Researching icing solutions -- Quebec cold weather centre

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A new centre dedicated to research on wind energy in cold climates has been established in Quebec by the TechnoCentre Éolien Gaspésie-les Îles. Centre Corus, named for the cold northwest winds that sweep through the former mining town of Murdochville at an average speed of 9 m/s, will provide researchers with the "best possible" environment to study issues ranging from icing to the most appropriate materials and processes for cold weather operation.

"Climate conditions, and more generally, the North American context, are quite different from those encountered in Europe. Centre Corus will enable the wind energy industry to adapt existing technologies and develop new ones to meet the challenges posed by our geographic reality," says the centre's scientific director Redouane Megateli.

The centre actually began its work in 2004 and has already conducted two studies in partnership with two area universities which examine the performance of wind measurement instruments in cold weather and identify climatic conditions conducive to the build-up of ice. "We started our research programs earlier while we were working on getting together the funding for the Corus centre," says spokesperson Caroline Farley.

The centre plans to expand on its earlier research in another measurement project starting in the spring. It is also fine tuning project proposals in several areas, including surface treatments to prevent ice formation and biodegradable lubricants. But it is also open to ideas from industry or the scientific community, says Farley. Proposals will be evaluated by the centre's scientific committee and assigned to centre staff and researchers at the universities it is partnering with, or scientists can come to Murdochville to work on their projects.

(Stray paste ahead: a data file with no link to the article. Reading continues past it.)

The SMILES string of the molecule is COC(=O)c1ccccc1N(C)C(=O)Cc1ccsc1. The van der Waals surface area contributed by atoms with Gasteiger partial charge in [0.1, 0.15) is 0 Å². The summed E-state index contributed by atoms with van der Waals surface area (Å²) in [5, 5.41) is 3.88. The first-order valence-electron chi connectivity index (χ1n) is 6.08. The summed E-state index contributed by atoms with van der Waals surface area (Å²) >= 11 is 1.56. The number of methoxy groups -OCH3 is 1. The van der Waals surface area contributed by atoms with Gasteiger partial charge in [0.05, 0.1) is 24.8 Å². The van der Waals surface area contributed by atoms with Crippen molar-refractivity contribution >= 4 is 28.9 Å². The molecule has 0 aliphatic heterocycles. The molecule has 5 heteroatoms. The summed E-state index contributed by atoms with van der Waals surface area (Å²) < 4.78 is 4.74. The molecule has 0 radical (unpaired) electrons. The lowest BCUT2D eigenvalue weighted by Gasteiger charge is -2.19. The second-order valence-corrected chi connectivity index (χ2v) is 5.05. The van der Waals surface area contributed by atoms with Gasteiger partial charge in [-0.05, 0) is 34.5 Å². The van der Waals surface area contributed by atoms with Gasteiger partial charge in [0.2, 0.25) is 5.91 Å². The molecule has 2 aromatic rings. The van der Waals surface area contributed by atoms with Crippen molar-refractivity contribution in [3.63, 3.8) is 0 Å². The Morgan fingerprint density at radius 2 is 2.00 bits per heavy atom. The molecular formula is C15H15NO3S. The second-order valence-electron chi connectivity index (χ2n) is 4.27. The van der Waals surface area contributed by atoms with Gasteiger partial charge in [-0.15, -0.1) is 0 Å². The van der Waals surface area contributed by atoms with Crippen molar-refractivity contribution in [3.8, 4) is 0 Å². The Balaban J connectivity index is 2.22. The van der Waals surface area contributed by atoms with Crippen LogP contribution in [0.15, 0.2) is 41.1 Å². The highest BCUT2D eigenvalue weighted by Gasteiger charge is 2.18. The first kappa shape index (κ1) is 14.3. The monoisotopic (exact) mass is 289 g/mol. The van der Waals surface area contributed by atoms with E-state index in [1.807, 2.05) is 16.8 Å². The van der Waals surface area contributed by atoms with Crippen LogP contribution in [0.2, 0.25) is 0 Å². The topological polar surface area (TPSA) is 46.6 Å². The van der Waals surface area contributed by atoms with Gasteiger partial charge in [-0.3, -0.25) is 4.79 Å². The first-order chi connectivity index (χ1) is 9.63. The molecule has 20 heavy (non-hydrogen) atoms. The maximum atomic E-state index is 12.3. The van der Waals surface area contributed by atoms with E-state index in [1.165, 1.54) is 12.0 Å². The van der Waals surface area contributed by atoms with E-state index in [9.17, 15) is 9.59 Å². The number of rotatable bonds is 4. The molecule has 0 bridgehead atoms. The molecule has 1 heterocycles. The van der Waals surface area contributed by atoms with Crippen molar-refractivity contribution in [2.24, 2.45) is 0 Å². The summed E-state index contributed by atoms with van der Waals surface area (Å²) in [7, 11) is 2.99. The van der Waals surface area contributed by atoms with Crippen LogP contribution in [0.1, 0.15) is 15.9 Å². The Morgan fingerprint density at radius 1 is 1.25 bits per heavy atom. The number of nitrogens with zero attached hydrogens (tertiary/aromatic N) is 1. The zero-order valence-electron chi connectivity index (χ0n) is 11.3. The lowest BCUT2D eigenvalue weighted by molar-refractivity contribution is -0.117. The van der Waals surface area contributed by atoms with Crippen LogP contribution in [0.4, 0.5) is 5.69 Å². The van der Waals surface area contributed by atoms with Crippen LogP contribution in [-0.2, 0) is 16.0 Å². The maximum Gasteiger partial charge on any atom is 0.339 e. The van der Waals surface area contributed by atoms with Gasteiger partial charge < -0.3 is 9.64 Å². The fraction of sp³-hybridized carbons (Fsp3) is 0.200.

Murdochville, which sits at an elevation of 660 metres, is the site of two 54 MW wind farms, with a third under development. Farley says the centre hopes to work closely with them and other projects in the region. "One of the goals of working with local wind farms is to help them better forecast icing events and also to help them determine the optimal wind measurement equipment for their specific climatic conditions."

Quebec's TechnoCentre, created in 2000 to help make the most of business opportunities available to the Quebec wind industry, shares an annual operating budget with Centre Corus of about C$1 million, about two-thirds of which goes to the research facility. Funding comes from the federal, provincial and Murdochville governments, local development agencies and from the commercial research work done by the centre.

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